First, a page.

Priority debts generally get paid ahead of other debts in bankruptcy. This is true in an asset Chapter 7 case—where the trustee is liquidating a debtor’s assets.  In fact the trustee must pay a priority debt in full before paying regular (“general unsecured”) debts a penny!

But in a no-asset Chapter 7 case the trustee has no assets to liquidate. So he or she cannot pay any creditors anything, including any priority debts. So, essentially nothing happens to a not-dischargeable priority debt in a no-asset Chapter 7 case.

Dealing with Priority Debts During and After a Chapter 7 Case

However, one benefit you receive with some priority debts is the “automatic stay.” This stops (“stays”) the collection of debts immediately when you file a bankruptcy case. This “stay” generally lasts the approximately 4 months that a no-asset case is usually open. This no-collection period gives you time to make arrangements to pay a debt that is not going to get discharged. So you can start making payments either towards the end of your case or as soon as it’s closed. The hope is that you’ve discharged all or most of your other debts so that you can now afford to pay the not-discharged one(s).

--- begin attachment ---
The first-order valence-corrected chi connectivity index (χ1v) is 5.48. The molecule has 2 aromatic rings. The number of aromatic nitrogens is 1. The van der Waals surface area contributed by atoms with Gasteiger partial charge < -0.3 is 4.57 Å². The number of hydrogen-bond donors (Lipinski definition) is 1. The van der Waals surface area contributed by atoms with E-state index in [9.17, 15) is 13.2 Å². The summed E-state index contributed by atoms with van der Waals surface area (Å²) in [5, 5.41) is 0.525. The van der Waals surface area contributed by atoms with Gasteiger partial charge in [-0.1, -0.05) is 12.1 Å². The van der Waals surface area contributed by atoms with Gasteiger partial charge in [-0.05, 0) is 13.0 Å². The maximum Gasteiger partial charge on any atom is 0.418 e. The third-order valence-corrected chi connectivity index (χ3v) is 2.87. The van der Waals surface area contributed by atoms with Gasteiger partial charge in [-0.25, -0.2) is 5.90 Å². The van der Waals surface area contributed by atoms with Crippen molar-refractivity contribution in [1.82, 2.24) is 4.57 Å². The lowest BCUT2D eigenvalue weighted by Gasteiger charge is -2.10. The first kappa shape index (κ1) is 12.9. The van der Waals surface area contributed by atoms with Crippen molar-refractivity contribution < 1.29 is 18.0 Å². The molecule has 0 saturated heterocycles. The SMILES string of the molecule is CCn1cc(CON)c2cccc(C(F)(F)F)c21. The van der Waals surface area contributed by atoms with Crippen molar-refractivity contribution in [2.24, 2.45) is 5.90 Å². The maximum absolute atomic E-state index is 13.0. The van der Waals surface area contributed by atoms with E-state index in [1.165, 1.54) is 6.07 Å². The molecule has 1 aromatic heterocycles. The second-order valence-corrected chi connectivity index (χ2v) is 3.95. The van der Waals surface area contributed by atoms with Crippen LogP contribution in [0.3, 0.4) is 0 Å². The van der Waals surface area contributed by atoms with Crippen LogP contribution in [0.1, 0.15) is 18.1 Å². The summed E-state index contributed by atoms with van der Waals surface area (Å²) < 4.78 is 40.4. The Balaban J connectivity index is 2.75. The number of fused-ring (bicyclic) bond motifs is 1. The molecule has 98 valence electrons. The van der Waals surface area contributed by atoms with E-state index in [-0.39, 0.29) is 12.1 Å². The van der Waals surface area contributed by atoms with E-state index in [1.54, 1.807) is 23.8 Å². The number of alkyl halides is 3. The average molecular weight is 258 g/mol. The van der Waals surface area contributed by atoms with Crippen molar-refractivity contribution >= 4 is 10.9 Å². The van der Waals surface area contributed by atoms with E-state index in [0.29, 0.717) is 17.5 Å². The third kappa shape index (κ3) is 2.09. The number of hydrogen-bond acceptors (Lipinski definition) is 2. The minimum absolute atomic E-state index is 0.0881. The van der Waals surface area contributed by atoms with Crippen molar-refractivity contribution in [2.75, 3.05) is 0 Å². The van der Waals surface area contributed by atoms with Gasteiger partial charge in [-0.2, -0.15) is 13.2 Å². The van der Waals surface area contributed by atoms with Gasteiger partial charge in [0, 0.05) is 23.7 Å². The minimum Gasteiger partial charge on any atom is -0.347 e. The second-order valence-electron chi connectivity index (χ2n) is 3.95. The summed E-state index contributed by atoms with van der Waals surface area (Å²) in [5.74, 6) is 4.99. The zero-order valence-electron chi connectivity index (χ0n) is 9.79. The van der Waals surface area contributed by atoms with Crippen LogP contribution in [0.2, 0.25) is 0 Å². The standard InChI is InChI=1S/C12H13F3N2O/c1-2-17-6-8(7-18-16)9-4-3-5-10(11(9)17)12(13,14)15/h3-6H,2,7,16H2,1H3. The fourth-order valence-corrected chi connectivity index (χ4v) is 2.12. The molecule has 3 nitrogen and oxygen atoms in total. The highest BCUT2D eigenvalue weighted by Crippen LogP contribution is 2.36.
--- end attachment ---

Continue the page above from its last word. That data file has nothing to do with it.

The automatic stay applies to most debts, but there are exceptions. Child/spousal support is a major exception. Filing a Chapter 7 case does not stop the collection of support, either unpaid prior support or monthly ongoing support. (Note that Chapter 13 “adjustment of debts” can stop the collection of unpaid prior support under most circumstances.)

So, with nondischargeable priority debts that the automatic stay applies to, during your case you and/or your bankruptcy lawyer make arrangements to begin paying the debt. With ones that the automatic stay does not apply to, you need to be prepared to deal with immediately.

If neither of these make sense in your situation, consider filing a Chapter 13 case instead. Talk with your bankruptcy lawyer about the advantages and disadvantages of each option. Chapter 13 takes a lot longer—from 3 to 5 years usually. But if you have a lot of priority debt (or secured or any other nondischarged debts), it can really help.

 

Frequently Asked Questions About Texas Bankruptcy

April 12th, 2019 at 10:11 pm

TX bankruptcy attorneyBeing in debt can often feel like being in quicksand — the more you try to climb your way out, the quicker you sink further. Making the decision to file for bankruptcy is a very serious one and should only be made as a last resort. Because of this, most people who file for bankruptcy are in an overwhelming amount of debt. This can cause much uncertainty and may have you wondering how you should file, which type of bankruptcy is right for you and what your life will look like after your bankruptcy is done. Here are a few frequently asked questions about bankruptcy and their answers: